Mastic gum


| By Dr. Ronald Hoffman

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Mastic gum is a resinous extract from the Pistacia lentiscus tree, indigenous to the Mediterranean islands. Historically, mastic gum has had many commercial uses, dating as far back as the Greek Empire where it was used as a form of chewing gum. It traditionally has been used as a treatment for dyspepsia and other disorders of the digestive tract. The traditional uses of mastic suggest further inquiry into its role into healthy digestive functioning. Mastic gum has been shown in a recent study to apparently inhibit growth of H. pylori as well as act as an antibiotic against the bacterium. Mastic gum recently has been tested against ulcer formation and healing in various models. One study involved experimentally induced gastric and duodenal ulcers in rats. At a dose of 500mg/kg, a significant reduction in the intensity of gastric mucosal damage was observed, possibly indicating a low toxicity potential. In another study, human patients with endoscopy-proven duodenal ulcers were given either one gram of mastic or a placebo daily for two weeks. Eighty percent of the patients taking mastic gum reported improvements in their symptoms of stomach pain and 70 percent had healing changes in the gastric mucosa as observed by endoscope.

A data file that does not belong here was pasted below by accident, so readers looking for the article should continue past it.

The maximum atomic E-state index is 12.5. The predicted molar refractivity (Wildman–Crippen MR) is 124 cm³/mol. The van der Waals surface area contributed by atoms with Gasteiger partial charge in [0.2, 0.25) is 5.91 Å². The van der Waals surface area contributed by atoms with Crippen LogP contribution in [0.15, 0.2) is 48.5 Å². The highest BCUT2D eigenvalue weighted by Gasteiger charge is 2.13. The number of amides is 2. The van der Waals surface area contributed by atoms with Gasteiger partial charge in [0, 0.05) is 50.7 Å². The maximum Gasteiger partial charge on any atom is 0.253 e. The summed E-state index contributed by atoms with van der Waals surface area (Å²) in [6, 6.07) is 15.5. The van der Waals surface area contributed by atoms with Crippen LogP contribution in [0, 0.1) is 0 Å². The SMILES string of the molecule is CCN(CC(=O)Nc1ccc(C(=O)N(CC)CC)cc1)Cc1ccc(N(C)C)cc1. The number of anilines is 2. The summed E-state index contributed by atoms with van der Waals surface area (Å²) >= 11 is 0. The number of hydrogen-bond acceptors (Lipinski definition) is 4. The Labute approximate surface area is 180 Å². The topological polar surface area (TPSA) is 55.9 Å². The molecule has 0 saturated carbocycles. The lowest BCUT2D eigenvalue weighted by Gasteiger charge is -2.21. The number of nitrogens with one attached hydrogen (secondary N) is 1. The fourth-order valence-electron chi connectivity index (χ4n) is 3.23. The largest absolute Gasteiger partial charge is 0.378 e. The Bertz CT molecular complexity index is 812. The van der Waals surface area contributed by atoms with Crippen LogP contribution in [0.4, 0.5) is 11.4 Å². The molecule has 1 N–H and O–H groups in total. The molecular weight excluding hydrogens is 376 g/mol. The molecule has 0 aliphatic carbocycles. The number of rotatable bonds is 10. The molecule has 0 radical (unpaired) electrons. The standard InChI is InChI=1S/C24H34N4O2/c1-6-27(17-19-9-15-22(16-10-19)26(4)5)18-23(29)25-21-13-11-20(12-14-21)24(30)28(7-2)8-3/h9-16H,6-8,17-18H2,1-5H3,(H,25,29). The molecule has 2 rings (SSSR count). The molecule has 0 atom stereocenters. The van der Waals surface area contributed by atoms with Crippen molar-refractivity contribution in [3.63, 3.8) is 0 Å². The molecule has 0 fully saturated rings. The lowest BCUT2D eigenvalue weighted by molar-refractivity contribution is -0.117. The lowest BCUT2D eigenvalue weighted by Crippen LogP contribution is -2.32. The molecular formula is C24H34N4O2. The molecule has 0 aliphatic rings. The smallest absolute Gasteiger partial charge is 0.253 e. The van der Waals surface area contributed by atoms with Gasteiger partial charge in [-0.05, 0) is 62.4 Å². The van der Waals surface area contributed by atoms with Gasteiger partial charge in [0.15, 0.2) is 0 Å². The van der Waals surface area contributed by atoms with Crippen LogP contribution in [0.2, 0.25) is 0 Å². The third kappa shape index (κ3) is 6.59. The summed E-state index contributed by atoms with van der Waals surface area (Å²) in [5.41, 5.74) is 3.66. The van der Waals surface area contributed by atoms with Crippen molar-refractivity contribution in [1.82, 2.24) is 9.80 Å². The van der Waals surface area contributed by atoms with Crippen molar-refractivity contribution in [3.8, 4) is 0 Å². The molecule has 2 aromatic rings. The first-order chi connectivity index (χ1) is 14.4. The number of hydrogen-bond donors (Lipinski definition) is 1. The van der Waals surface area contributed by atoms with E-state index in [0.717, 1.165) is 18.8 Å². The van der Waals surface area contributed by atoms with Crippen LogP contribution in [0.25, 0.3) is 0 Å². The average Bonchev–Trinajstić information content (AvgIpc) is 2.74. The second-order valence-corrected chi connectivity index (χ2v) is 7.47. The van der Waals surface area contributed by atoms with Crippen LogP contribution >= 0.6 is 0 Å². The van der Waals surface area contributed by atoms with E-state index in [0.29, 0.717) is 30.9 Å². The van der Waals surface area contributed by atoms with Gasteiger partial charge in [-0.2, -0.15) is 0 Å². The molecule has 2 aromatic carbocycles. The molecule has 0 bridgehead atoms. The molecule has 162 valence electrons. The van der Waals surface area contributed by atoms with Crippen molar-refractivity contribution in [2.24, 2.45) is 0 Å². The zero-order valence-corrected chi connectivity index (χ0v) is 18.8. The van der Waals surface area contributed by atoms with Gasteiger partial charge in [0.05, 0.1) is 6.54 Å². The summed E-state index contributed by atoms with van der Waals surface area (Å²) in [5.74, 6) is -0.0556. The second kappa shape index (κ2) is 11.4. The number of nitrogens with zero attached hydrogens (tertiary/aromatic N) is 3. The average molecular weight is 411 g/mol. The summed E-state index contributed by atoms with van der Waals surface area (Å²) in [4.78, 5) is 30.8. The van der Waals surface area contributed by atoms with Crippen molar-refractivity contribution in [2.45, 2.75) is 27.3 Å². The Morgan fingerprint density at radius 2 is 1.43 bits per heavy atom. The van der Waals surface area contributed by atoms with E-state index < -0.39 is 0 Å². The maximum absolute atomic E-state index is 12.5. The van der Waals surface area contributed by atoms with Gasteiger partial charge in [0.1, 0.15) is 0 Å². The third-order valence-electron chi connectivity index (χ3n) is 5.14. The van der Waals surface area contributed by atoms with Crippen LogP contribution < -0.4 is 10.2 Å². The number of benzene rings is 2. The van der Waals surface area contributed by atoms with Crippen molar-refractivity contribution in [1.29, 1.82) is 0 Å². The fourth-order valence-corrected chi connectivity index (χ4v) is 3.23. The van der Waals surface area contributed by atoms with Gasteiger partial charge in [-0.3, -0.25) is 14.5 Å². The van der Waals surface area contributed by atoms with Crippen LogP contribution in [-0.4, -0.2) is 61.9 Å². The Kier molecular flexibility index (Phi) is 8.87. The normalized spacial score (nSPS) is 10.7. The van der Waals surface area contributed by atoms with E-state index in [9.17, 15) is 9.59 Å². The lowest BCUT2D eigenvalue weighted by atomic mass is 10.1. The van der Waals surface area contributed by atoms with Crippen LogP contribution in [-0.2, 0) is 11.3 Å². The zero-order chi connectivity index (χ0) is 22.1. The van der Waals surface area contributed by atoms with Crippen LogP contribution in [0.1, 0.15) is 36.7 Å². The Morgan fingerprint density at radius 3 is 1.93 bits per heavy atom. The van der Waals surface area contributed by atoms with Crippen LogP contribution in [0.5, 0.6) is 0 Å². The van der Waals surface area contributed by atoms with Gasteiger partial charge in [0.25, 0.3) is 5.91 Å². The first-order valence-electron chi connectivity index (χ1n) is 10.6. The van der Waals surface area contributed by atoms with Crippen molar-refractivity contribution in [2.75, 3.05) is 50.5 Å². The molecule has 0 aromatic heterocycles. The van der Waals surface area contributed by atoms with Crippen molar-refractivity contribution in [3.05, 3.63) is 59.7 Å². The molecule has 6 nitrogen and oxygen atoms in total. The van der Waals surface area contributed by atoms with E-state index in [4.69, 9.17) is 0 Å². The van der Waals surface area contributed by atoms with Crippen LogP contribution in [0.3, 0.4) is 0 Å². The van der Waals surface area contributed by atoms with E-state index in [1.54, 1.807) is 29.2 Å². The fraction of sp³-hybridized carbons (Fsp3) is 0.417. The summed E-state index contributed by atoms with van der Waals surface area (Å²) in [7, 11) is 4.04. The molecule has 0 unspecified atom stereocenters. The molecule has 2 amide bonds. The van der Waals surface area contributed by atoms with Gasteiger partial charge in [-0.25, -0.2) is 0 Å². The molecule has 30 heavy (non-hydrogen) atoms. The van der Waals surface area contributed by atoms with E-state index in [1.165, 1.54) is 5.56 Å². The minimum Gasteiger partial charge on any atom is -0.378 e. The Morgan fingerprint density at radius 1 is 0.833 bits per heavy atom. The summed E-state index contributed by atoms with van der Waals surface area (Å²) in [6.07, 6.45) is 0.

These results, although not entirely conclusive, do indicate a strong potential role for Chios mastic gum in maintaining a healthy gastrointestinal system, as well as a strong rationale for further studies.

H. pylori is one of the most common chronic bacterial infections of humans and affects most populations throughout the world. It is a major pathogenic factor in gastroduodenal disease, including chronic type B gastritis duodenal ulcers and gastric adenocarcinoma. However, the route by which individuals become infected remains speculative. The available studies suggest the fecal-oral route or a common environmental source as possible modes of transmission. Because house flies frequently come into contact with human food and fecal matter, it is very possible that they act as viable sources for the spread of H. pylori organisms. The pathogenic role of H. pylori in chronic active gastritis and the association with duodenal ulcer disease in 95-99 percent of patients is well established. A number of investigators have shown that H. pylori-infected individuals with duodenal ulcer and H. pylori-positive healthy volunteers have higher basal serum gastrin levels compared with uninfected controls.

As with any dietary supplement, please see your physician if you suspect that you have ulcers or a H. pylori infection.


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